A further modification associated to the persons rescued at sea. A standard in Section 2 – Arrival, stay & departure of the ship, in section H Special policies of facilitation for the ships calling at ports in order to put ashore sick or injured crew members, passengers, persons rescued at sea or other persons for the emergency medical treatment. The modification needs public officials to facilitate the arrival & departure of the ships involved in the rescue of persons in distress at sea in order to give a place of safety for such persons.

The 2009 amendments

Adoption: 16 January 2009

Entry into force: 15 May 2010

The amendments are related to sections concerning contents and purpose of documents; arrival and departure requirements and procedures; measures to facilitate clearance of passengers, crew and baggage; and facilitation for ships engaged on cruises and for cruises passengers. The amendments initiate the text of voyage number, & new IMO FAL Forms were accepted.

The 2016 amendments

Adoption: 8 April 2016

Entry into force: 01 January 2018

These amendments introduce new definitions for Cargo Transport Unit (CTU), clearance, freight container,the International Ship and Port Facility Security (ISPS) Code, master, ship agent, shipper and single window. Electronic exchange of the information will be obligatory from 9th April 2019 with a transformation period of no less than(<) 12 months. The text now refers to the use of “Single Window” systems and has been revised in a gender neutral format. 3 additional documents have been initiated for the ship’s clearance that may be needed by the shore officials, i.e. security-related information as needed under the SOLAS regulation XI-2/9.2.2, Advance electronic cargo information for customs risk evaluation purposes, & advanced notification form for the waste.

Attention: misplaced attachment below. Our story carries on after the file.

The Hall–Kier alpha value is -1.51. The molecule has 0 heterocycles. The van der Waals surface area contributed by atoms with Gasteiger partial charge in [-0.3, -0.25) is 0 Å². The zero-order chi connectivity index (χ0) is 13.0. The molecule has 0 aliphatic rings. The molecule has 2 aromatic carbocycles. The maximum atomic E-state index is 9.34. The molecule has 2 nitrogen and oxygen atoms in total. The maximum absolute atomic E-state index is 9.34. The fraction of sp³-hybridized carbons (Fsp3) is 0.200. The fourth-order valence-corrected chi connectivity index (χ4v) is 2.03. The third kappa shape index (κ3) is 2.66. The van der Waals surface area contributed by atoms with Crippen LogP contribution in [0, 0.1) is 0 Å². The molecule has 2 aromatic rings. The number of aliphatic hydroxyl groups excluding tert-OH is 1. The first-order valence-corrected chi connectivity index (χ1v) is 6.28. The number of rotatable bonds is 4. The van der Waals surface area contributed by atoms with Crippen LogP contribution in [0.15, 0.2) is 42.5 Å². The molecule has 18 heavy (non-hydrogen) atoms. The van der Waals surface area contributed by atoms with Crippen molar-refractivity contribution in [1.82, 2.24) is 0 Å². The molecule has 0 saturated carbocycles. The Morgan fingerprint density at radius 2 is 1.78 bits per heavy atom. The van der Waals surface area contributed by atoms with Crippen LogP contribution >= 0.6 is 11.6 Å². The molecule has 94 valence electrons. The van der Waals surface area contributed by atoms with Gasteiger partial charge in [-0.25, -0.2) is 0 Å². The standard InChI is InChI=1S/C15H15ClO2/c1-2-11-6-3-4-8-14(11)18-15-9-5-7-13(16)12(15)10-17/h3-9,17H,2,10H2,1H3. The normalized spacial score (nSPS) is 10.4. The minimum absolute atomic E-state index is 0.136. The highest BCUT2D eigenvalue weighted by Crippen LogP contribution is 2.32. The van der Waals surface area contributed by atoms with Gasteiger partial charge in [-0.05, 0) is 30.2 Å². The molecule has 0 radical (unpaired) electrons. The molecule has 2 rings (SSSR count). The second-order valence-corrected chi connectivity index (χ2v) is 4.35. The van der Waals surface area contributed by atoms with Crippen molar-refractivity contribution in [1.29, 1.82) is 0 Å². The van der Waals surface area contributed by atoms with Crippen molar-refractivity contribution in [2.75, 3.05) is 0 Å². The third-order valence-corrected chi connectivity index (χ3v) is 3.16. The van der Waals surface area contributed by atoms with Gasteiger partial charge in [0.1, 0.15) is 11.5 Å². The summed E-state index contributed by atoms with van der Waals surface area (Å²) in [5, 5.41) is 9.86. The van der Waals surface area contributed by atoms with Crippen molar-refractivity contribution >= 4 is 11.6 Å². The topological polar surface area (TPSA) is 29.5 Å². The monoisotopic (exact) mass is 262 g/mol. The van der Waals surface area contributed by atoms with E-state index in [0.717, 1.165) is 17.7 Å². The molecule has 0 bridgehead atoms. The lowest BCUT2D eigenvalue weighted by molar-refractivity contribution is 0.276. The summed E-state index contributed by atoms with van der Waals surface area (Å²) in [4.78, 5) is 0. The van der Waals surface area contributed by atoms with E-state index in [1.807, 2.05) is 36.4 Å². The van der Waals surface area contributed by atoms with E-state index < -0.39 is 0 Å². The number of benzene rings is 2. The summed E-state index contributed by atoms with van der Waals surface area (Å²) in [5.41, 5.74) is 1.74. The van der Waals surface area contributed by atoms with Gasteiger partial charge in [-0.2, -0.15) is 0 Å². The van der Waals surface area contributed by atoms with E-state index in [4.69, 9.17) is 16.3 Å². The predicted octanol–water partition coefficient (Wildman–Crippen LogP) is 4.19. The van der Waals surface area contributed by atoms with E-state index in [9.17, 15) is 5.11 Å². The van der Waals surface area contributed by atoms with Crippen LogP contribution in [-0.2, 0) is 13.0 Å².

Delivery to Port Reception Facilities. Guarantees have been included relating to the shore leave of the crew members. All IMO FAL forms, with the exception of Ship’s Stores Declaration (IMO FAL Form 3), have been revised.

General Contents:

  1. Definitions and general provisions;
  2. Arrival, stay and departure of the ship;
  3. Arrival and departure of persons;
  4. Stowaways;
  5. Arrival, stay & departure of cargo & the other articles;
  6. Public health and quarantine, including sanitary measures for animals and plants;
  7. Miscellaneous provisions.

Annex to the Convention

It contains rules for simplifying formalities, documentary requirements and procedures on the arrival and departure of ships and, in particular.

 It reduces to nine the number of declarations, which can be required by public authorities. Seven of them were approved by the IMO.

The Annex contains Standards & Recommended Practices on the formalities, documentary requirements & methods which should be implemented on arrival, during their stay, & on departure to the ships, their crews, passengers, baggage & cargo

 Appendices to the Convention

Appendix 1 IMO FAL Forms

Appendix 2 Format of a letter referenced to in Standard

Appendix 3 Format referred to Recommended Practice 4.6.2

The Manual

An Explanatory Manual to the Convention on the  Facilitation of International Maritime Traffic, can be got in document FAL.3/Circ.202.

The Manual contains guidance and interpretation of the provisions of the annex of the FAL Convention, assists in interpreting the legal text of the provisions and provides for a greater understanding of the Convention.